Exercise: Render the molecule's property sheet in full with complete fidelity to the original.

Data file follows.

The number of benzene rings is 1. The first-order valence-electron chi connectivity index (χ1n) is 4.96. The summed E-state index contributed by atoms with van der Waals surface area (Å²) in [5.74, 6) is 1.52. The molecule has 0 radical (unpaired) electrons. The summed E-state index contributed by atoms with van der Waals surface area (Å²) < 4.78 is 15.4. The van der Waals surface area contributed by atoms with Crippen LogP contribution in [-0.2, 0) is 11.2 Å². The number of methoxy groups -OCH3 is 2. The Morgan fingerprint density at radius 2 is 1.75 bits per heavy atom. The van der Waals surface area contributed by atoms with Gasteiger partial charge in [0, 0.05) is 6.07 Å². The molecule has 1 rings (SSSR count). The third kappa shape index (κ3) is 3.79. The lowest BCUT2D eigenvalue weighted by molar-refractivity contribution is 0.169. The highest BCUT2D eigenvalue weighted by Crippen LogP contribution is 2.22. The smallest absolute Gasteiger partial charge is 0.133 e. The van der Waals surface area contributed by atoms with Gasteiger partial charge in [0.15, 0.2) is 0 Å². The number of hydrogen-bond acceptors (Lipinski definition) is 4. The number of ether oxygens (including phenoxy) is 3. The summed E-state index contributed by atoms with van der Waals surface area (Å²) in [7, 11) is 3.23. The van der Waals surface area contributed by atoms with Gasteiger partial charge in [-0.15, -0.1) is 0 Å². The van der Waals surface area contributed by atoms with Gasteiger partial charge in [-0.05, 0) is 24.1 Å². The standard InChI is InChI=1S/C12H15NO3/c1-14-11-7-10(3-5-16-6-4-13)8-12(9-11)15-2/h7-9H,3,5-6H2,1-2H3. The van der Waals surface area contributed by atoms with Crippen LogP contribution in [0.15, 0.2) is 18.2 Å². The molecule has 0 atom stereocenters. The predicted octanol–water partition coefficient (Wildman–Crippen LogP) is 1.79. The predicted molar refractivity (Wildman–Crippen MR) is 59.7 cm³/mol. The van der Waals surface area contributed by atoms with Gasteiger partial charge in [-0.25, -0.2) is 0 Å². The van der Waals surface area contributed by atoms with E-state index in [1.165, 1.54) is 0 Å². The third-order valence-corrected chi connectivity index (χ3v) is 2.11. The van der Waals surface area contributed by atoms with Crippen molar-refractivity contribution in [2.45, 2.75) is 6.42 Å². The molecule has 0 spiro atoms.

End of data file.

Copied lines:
The number of benzene rings is 1. The first-order valence-electron chi connectivity index (χ1n) is 4.96. The summed E-state index contributed by atoms with van der Waals surface area (Å²) in [5.74, 6) is 1.52. The molecule has 0 radical (unpaired) electrons. The summed E-state index contributed by atoms with van der Waals surface area (Å²) < 4.78 is 15.4. The van der Waals surface area contributed by atoms with Crippen LogP contribution in [-0.2, 0) is 11.2 Å². The number of methoxy groups -OCH3 is 2. The Morgan fingerprint density at radius 2 is 1.75 bits per heavy atom. The van der Waals surface area contributed by atoms with Gasteiger partial charge in [0, 0.05) is 6.07 Å². The molecule has 1 rings (SSSR count). The third kappa shape index (κ3) is 3.79. The lowest BCUT2D eigenvalue weighted by molar-refractivity contribution is 0.169. The highest BCUT2D eigenvalue weighted by Crippen LogP contribution is 2.22. The smallest absolute Gasteiger partial charge is 0.133 e. The van der Waals surface area contributed by atoms with Gasteiger partial charge in [0.15, 0.2) is 0 Å². The number of hydrogen-bond acceptors (Lipinski definition) is 4. The number of ether oxygens (including phenoxy) is 3. The summed E-state index contributed by atoms with van der Waals surface area (Å²) in [7, 11) is 3.23. The van der Waals surface area contributed by atoms with Gasteiger partial charge in [-0.15, -0.1) is 0 Å². The van der Waals surface area contributed by atoms with Gasteiger partial charge in [-0.05, 0) is 24.1 Å². The standard InChI is InChI=1S/C12H15NO3/c1-14-11-7-10(3-5-16-6-4-13)8-12(9-11)15-2/h7-9H,3,5-6H2,1-2H3. The van der Waals surface area contributed by atoms with Crippen LogP contribution in [0.15, 0.2) is 18.2 Å². The molecule has 0 atom stereocenters. The predicted octanol–water partition coefficient (Wildman–Crippen LogP) is 1.79. The predicted molar refractivity (Wildman–Crippen MR) is 59.7 cm³/mol. The van der Waals surface area contributed by atoms with Gasteiger partial charge in [-0.25, -0.2) is 0 Å². The van der Waals surface area contributed by atoms with E-state index in [1.165, 1.54) is 0 Å². The third-order valence-corrected chi connectivity index (χ3v) is 2.11. The van der Waals surface area contributed by atoms with Crippen molar-refractivity contribution in [2.45, 2.75) is 6.42 Å². The molecule has 0 spiro atoms.